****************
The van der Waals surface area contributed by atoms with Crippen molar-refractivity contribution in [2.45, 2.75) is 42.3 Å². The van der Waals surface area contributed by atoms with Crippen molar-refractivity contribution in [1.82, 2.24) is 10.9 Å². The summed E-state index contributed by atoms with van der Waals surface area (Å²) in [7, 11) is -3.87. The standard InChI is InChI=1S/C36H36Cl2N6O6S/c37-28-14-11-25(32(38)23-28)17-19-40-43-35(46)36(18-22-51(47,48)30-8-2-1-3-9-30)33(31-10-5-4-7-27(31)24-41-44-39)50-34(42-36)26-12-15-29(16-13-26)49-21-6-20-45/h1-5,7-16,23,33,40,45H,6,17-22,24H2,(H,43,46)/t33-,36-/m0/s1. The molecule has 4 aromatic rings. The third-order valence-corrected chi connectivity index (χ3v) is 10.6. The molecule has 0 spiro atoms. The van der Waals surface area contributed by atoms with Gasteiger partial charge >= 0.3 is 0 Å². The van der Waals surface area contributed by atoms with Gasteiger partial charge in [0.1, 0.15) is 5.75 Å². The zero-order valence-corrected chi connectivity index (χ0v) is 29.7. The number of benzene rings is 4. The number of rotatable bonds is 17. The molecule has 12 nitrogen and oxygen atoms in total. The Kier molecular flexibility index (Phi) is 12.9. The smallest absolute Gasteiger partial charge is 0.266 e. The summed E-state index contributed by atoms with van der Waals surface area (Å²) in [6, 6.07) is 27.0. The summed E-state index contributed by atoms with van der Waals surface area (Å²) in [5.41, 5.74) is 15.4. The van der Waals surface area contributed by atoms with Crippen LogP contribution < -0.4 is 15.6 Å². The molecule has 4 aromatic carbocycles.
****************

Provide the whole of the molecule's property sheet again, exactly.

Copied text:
The van der Waals surface area contributed by atoms with Crippen molar-refractivity contribution in [2.45, 2.75) is 42.3 Å². The van der Waals surface area contributed by atoms with Crippen molar-refractivity contribution in [1.82, 2.24) is 10.9 Å². The summed E-state index contributed by atoms with van der Waals surface area (Å²) in [7, 11) is -3.87. The standard InChI is InChI=1S/C36H36Cl2N6O6S/c37-28-14-11-25(32(38)23-28)17-19-40-43-35(46)36(18-22-51(47,48)30-8-2-1-3-9-30)33(31-10-5-4-7-27(31)24-41-44-39)50-34(42-36)26-12-15-29(16-13-26)49-21-6-20-45/h1-5,7-16,23,33,40,45H,6,17-22,24H2,(H,43,46)/t33-,36-/m0/s1. The molecule has 4 aromatic rings. The third-order valence-corrected chi connectivity index (χ3v) is 10.6. The molecule has 0 spiro atoms. The van der Waals surface area contributed by atoms with Gasteiger partial charge >= 0.3 is 0 Å². The van der Waals surface area contributed by atoms with Gasteiger partial charge in [0.1, 0.15) is 5.75 Å². The zero-order valence-corrected chi connectivity index (χ0v) is 29.7. The number of benzene rings is 4. The number of rotatable bonds is 17. The molecule has 12 nitrogen and oxygen atoms in total. The Kier molecular flexibility index (Phi) is 12.9. The smallest absolute Gasteiger partial charge is 0.266 e. The summed E-state index contributed by atoms with van der Waals surface area (Å²) in [6, 6.07) is 27.0. The summed E-state index contributed by atoms with van der Waals surface area (Å²) in [5.41, 5.74) is 15.4. The van der Waals surface area contributed by atoms with Crippen LogP contribution < -0.4 is 15.6 Å². The molecule has 4 aromatic carbocycles.